The idea of a hero is kind of a funny concept. When we think of heroes, we sometimes think of characters with capes, or individuals that save a community from peril. When we think of heroes, we think about those that have served our country in the armed forces. We also think about parents, teachers, police and firefighters that do thankless work each and every day.
When it comes to individual heroes, I think about my buddy Ryan, who is 10 years old and goes to school with my daughter. He and his parents make their home in Lakewood, California. In many ways, Ryan is just a normal American kid. He enjoys playing video games, kicking a soccer ball around the yard and rooting for his beloved Los Angeles Angels. Recently, he got to meet some of his favorite players, and it was a great moment for him.
Not all is “normal” in Ryan’s life compared to his peers, as his version of normalcy has some unique challenges.
Ryan has an extremely rare bone marrow failure that impacts very few people in the United States. At the moment, Ryan is receiving treatment at the University of Minnesota after going through a bone marrow transplant. He has also dealt with the tough challenges of chemotherapy and radiation during his treatment. Ryan and his parents will be in Minnesota for months as Ryan’s body works to accept the new marrow.
Back home, there is a group of people at Ryan’s church that are shaving their heads to support Ryan’s hair loss due to radiation. It is a small gesture, but it is the least that they can do for a young man who has touched a lot of people in his neighborhood, home church and larger community.
Ryan’s little brother, Tyler, passed away in 2007 from complications related to the same condition. Since Ryan is now older, he has a much better understanding of his current reality. This makes his gusto for treatment all the more heroic. Sometimes kids are a lot tougher than us adults.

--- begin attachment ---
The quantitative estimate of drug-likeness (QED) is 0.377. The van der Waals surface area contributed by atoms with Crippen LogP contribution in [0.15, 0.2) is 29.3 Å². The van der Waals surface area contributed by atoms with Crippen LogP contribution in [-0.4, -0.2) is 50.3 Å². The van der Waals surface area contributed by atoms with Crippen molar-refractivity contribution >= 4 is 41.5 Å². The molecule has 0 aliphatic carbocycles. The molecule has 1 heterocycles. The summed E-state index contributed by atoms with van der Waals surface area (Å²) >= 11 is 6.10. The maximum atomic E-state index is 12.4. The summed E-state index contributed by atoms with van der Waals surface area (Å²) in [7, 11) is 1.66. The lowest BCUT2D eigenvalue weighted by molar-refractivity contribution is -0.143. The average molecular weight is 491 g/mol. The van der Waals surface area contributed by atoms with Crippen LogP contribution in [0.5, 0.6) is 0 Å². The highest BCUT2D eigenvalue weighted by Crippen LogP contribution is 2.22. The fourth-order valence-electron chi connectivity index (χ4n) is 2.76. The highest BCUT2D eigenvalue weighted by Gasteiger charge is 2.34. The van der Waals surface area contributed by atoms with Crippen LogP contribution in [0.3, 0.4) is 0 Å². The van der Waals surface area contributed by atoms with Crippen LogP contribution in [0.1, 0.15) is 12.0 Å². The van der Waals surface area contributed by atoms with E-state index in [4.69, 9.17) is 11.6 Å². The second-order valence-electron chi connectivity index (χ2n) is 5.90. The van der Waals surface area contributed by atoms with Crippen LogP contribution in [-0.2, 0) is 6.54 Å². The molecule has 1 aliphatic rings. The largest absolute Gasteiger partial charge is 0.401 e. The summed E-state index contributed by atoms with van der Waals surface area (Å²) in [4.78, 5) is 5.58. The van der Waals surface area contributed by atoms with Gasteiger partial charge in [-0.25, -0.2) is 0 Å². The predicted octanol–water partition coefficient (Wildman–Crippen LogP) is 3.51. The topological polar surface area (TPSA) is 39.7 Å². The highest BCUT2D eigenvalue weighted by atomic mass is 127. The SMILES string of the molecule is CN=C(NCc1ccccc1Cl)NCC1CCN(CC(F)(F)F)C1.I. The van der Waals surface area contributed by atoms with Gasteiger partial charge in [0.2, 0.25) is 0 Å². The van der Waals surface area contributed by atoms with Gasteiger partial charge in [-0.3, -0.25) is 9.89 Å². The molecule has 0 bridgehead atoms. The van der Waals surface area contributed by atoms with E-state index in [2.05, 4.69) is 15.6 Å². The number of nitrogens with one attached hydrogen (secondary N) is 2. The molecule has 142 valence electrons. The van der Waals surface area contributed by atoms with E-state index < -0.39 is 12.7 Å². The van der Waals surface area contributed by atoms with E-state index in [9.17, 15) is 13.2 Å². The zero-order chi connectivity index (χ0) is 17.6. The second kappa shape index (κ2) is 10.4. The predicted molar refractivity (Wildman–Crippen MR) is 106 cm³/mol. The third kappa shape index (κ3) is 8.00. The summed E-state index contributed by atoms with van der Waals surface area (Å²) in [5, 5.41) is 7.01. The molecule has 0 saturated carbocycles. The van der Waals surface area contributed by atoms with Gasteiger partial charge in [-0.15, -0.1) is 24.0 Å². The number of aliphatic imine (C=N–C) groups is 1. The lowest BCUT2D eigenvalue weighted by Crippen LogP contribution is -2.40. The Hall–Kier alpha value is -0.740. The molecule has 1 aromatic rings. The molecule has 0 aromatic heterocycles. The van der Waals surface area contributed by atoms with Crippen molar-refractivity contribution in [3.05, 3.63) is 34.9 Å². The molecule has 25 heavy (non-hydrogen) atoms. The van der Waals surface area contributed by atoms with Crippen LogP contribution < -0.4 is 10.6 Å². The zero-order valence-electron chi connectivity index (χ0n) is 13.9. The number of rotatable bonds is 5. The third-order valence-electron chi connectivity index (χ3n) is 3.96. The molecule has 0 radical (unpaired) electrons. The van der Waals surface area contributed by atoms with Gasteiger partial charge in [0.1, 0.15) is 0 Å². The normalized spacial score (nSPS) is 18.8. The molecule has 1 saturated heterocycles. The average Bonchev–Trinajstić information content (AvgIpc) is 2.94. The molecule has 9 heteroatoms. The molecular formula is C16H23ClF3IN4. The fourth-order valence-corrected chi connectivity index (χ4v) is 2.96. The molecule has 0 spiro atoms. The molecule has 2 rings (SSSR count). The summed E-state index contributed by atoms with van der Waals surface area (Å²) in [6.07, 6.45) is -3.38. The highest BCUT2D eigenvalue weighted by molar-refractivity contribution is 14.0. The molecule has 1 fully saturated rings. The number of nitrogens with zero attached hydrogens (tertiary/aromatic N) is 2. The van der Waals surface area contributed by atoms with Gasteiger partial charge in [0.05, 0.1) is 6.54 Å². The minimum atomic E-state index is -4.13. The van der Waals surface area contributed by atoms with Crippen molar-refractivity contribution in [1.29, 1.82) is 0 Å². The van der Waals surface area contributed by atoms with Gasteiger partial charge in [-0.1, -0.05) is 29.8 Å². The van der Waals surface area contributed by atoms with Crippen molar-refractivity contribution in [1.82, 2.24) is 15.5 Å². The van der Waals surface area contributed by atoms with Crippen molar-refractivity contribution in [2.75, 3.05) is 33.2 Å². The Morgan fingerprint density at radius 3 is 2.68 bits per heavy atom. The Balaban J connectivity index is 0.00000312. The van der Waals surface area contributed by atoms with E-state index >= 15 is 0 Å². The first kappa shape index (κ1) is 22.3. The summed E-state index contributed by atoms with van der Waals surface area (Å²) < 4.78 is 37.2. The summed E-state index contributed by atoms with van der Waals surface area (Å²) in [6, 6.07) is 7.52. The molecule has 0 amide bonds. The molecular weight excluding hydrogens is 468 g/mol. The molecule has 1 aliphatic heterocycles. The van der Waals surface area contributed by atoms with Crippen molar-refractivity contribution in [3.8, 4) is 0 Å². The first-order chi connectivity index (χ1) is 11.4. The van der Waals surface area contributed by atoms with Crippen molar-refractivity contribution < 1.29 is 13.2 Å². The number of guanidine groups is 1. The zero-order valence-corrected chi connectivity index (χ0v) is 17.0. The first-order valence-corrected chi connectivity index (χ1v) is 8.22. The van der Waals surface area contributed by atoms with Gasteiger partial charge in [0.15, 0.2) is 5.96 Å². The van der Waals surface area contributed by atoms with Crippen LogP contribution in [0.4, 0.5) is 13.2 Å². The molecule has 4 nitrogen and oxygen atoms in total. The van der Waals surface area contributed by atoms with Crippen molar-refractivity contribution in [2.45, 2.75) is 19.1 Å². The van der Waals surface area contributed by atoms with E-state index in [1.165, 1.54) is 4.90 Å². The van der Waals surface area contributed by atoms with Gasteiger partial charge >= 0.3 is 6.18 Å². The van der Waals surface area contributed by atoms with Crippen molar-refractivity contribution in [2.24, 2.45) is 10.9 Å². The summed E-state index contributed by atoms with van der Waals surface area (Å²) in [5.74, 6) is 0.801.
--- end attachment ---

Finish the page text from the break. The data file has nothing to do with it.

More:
The heroics of Ryan are on many fronts. I’m sure Ryan has his moments of frustration as he deals with doctors, needles and a mountain of large pills. Despite all this, he is an incredibly upbeat kid and a joy to be around. He inspires a lot of people with his faith, attitude and spirit.
Rather than feel sorry for himself, Ryan recently took it upon himself to start a company with a few of his friends and classmates. The company makes and sells crafts, and the proceeds go to the University of Minnesota, a school in Africa and Ryan’s local church. Ryan and his pals continue to produce and sell their products during his treatment, while staying in touch long-distance via modern communication tools.
Simply put, Ryan is a cool kid. Many people around him would love for Ryan to somehow avoid the more difficult portions of his young life. And yet, he has taken his challenge and used the obstacles to minister to others. That is heroic.
There are a lot of heroic kids in America today, and around the world. Ryan is not the first kid to have physical struggles, and he won’t be the last. However, sometimes real heroes are those that we can reach out and touch, and walk alongside. For me and my family, Ryan is one of those heroes.
Ryan hasn’t stormed any beaches or jumping over tall buildings (yet). That doesn’t change the fact that to me he is a genuine hero. When I think about my daily aches, pains and irritating hassles of life, I try to focus on Ryan and what he has already experienced.
Heroes have a way of putting life into perspective.